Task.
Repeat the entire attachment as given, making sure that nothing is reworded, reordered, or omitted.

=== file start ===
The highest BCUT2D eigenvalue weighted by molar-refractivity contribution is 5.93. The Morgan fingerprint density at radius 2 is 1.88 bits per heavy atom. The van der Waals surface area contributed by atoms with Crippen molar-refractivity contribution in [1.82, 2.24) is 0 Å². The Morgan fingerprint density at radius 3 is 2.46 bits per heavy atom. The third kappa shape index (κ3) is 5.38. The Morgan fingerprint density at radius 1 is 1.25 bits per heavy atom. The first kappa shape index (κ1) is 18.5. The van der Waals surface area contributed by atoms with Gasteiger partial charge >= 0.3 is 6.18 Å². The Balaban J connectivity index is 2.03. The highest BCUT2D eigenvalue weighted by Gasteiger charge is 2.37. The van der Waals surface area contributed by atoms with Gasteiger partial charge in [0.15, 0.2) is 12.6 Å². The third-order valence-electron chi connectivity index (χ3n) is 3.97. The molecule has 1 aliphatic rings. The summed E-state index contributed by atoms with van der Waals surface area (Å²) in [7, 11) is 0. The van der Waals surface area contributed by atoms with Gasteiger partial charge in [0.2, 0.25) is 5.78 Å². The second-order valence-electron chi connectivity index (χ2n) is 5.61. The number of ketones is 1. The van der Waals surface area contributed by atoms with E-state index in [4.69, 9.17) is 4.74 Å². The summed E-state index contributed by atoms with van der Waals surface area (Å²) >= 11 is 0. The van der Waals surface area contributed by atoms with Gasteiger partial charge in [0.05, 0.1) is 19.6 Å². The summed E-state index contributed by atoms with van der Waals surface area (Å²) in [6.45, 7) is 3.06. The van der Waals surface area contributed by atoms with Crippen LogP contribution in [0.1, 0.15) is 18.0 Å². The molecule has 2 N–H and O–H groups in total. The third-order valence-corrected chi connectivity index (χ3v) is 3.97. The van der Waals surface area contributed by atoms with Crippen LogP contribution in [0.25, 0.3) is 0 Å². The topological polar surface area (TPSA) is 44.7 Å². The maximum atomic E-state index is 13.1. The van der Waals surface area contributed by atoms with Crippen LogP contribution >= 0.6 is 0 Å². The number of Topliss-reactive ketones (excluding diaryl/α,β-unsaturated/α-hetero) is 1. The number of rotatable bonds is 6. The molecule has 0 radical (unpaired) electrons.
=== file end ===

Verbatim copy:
The highest BCUT2D eigenvalue weighted by molar-refractivity contribution is 5.93. The Morgan fingerprint density at radius 2 is 1.88 bits per heavy atom. The van der Waals surface area contributed by atoms with Crippen molar-refractivity contribution in [1.82, 2.24) is 0 Å². The Morgan fingerprint density at radius 3 is 2.46 bits per heavy atom. The third kappa shape index (κ3) is 5.38. The Morgan fingerprint density at radius 1 is 1.25 bits per heavy atom. The first kappa shape index (κ1) is 18.5. The van der Waals surface area contributed by atoms with Gasteiger partial charge >= 0.3 is 6.18 Å². The Balaban J connectivity index is 2.03. The highest BCUT2D eigenvalue weighted by Gasteiger charge is 2.37. The van der Waals surface area contributed by atoms with Gasteiger partial charge in [0.15, 0.2) is 12.6 Å². The third-order valence-electron chi connectivity index (χ3n) is 3.97. The molecule has 1 aliphatic rings. The summed E-state index contributed by atoms with van der Waals surface area (Å²) in [7, 11) is 0. The van der Waals surface area contributed by atoms with Gasteiger partial charge in [0.2, 0.25) is 5.78 Å². The second-order valence-electron chi connectivity index (χ2n) is 5.61. The number of ketones is 1. The van der Waals surface area contributed by atoms with E-state index in [4.69, 9.17) is 4.74 Å². The summed E-state index contributed by atoms with van der Waals surface area (Å²) >= 11 is 0. The van der Waals surface area contributed by atoms with Gasteiger partial charge in [0.05, 0.1) is 19.6 Å². The summed E-state index contributed by atoms with van der Waals surface area (Å²) in [6.45, 7) is 3.06. The van der Waals surface area contributed by atoms with Crippen LogP contribution in [0.1, 0.15) is 18.0 Å². The molecule has 2 N–H and O–H groups in total. The third-order valence-corrected chi connectivity index (χ3v) is 3.97. The van der Waals surface area contributed by atoms with Crippen LogP contribution in [0.25, 0.3) is 0 Å². The topological polar surface area (TPSA) is 44.7 Å². The maximum atomic E-state index is 13.1. The van der Waals surface area contributed by atoms with Crippen LogP contribution >= 0.6 is 0 Å². The number of Topliss-reactive ketones (excluding diaryl/α,β-unsaturated/α-hetero) is 1. The number of rotatable bonds is 6. The molecule has 0 radical (unpaired) electrons.